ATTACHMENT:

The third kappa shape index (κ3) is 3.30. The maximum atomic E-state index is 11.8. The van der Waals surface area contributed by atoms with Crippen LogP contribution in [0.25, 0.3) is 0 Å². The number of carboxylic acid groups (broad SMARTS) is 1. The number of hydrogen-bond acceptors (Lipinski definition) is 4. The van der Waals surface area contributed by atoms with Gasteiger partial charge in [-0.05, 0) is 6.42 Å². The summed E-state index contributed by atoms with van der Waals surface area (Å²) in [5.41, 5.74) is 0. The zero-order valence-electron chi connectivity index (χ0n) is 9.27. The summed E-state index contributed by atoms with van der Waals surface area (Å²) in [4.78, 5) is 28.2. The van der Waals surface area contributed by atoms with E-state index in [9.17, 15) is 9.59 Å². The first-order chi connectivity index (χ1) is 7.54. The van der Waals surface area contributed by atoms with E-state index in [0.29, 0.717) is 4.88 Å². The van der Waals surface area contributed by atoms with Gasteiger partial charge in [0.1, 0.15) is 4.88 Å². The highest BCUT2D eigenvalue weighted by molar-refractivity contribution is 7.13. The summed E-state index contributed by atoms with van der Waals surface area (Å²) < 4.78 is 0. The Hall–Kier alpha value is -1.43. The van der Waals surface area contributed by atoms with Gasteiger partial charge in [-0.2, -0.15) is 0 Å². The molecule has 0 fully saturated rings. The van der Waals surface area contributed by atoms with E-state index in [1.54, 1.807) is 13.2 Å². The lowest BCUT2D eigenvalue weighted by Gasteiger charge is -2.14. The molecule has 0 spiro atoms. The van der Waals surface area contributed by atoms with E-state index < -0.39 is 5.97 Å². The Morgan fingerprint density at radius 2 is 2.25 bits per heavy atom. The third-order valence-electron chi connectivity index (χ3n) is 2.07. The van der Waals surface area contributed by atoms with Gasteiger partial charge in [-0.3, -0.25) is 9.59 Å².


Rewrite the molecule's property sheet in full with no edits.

The third kappa shape index (κ3) is 3.30. The maximum atomic E-state index is 11.8. The van der Waals surface area contributed by atoms with Crippen LogP contribution in [0.25, 0.3) is 0 Å². The number of carboxylic acid groups (broad SMARTS) is 1. The number of hydrogen-bond acceptors (Lipinski definition) is 4. The van der Waals surface area contributed by atoms with Gasteiger partial charge in [-0.05, 0) is 6.42 Å². The summed E-state index contributed by atoms with van der Waals surface area (Å²) in [5.41, 5.74) is 0. The zero-order valence-electron chi connectivity index (χ0n) is 9.27. The summed E-state index contributed by atoms with van der Waals surface area (Å²) in [4.78, 5) is 28.2. The van der Waals surface area contributed by atoms with E-state index in [9.17, 15) is 9.59 Å². The first-order chi connectivity index (χ1) is 7.54. The van der Waals surface area contributed by atoms with E-state index in [0.29, 0.717) is 4.88 Å². The van der Waals surface area contributed by atoms with Gasteiger partial charge in [0.1, 0.15) is 4.88 Å². The highest BCUT2D eigenvalue weighted by molar-refractivity contribution is 7.13. The summed E-state index contributed by atoms with van der Waals surface area (Å²) < 4.78 is 0. The Hall–Kier alpha value is -1.43. The van der Waals surface area contributed by atoms with Gasteiger partial charge in [-0.2, -0.15) is 0 Å². The molecule has 0 fully saturated rings. The van der Waals surface area contributed by atoms with E-state index in [1.54, 1.807) is 13.2 Å². The lowest BCUT2D eigenvalue weighted by Gasteiger charge is -2.14. The molecule has 0 spiro atoms. The van der Waals surface area contributed by atoms with E-state index < -0.39 is 5.97 Å². The Morgan fingerprint density at radius 2 is 2.25 bits per heavy atom. The third-order valence-electron chi connectivity index (χ3n) is 2.07. The van der Waals surface area contributed by atoms with Gasteiger partial charge in [-0.3, -0.25) is 9.59 Å².